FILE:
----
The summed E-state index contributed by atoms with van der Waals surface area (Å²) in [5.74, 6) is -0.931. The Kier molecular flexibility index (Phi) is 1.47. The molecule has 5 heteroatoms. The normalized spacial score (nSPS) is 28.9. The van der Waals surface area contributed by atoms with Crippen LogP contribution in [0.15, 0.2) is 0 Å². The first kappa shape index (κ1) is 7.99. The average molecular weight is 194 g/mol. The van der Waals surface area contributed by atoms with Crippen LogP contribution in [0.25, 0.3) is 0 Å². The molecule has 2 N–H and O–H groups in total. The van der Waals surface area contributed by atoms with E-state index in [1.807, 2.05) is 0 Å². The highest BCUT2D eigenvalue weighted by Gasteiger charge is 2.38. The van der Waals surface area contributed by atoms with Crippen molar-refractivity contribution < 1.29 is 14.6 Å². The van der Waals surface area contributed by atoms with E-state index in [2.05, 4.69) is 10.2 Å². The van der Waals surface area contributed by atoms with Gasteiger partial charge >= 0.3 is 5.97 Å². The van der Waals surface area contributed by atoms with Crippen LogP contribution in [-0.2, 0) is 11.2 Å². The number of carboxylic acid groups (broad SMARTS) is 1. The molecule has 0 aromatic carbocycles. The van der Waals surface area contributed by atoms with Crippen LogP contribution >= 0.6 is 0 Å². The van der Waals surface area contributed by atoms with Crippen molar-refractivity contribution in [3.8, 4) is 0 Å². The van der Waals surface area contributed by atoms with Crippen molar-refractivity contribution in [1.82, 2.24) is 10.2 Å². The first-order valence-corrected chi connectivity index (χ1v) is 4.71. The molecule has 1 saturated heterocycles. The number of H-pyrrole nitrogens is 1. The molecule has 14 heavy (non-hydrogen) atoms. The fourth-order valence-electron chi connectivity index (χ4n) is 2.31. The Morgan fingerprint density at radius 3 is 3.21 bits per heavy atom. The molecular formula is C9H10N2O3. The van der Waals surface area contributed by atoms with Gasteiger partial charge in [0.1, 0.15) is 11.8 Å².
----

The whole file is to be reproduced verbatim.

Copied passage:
The summed E-state index contributed by atoms with van der Waals surface area (Å²) in [5.74, 6) is -0.931. The Kier molecular flexibility index (Phi) is 1.47. The molecule has 5 heteroatoms. The normalized spacial score (nSPS) is 28.9. The van der Waals surface area contributed by atoms with Crippen LogP contribution in [0.15, 0.2) is 0 Å². The first kappa shape index (κ1) is 7.99. The average molecular weight is 194 g/mol. The van der Waals surface area contributed by atoms with Crippen LogP contribution in [0.25, 0.3) is 0 Å². The molecule has 2 N–H and O–H groups in total. The van der Waals surface area contributed by atoms with E-state index in [1.807, 2.05) is 0 Å². The highest BCUT2D eigenvalue weighted by Gasteiger charge is 2.38. The van der Waals surface area contributed by atoms with Crippen molar-refractivity contribution < 1.29 is 14.6 Å². The van der Waals surface area contributed by atoms with E-state index in [2.05, 4.69) is 10.2 Å². The van der Waals surface area contributed by atoms with Gasteiger partial charge >= 0.3 is 5.97 Å². The van der Waals surface area contributed by atoms with Crippen LogP contribution in [-0.2, 0) is 11.2 Å². The number of carboxylic acid groups (broad SMARTS) is 1. The molecule has 0 aromatic carbocycles. The van der Waals surface area contributed by atoms with Crippen LogP contribution >= 0.6 is 0 Å². The van der Waals surface area contributed by atoms with Crippen molar-refractivity contribution in [3.8, 4) is 0 Å². The van der Waals surface area contributed by atoms with Crippen molar-refractivity contribution in [1.82, 2.24) is 10.2 Å². The first-order valence-corrected chi connectivity index (χ1v) is 4.71. The molecule has 1 saturated heterocycles. The number of H-pyrrole nitrogens is 1. The molecule has 14 heavy (non-hydrogen) atoms. The fourth-order valence-electron chi connectivity index (χ4n) is 2.31. The Morgan fingerprint density at radius 3 is 3.21 bits per heavy atom. The molecular formula is C9H10N2O3. The van der Waals surface area contributed by atoms with Gasteiger partial charge in [0.1, 0.15) is 11.8 Å².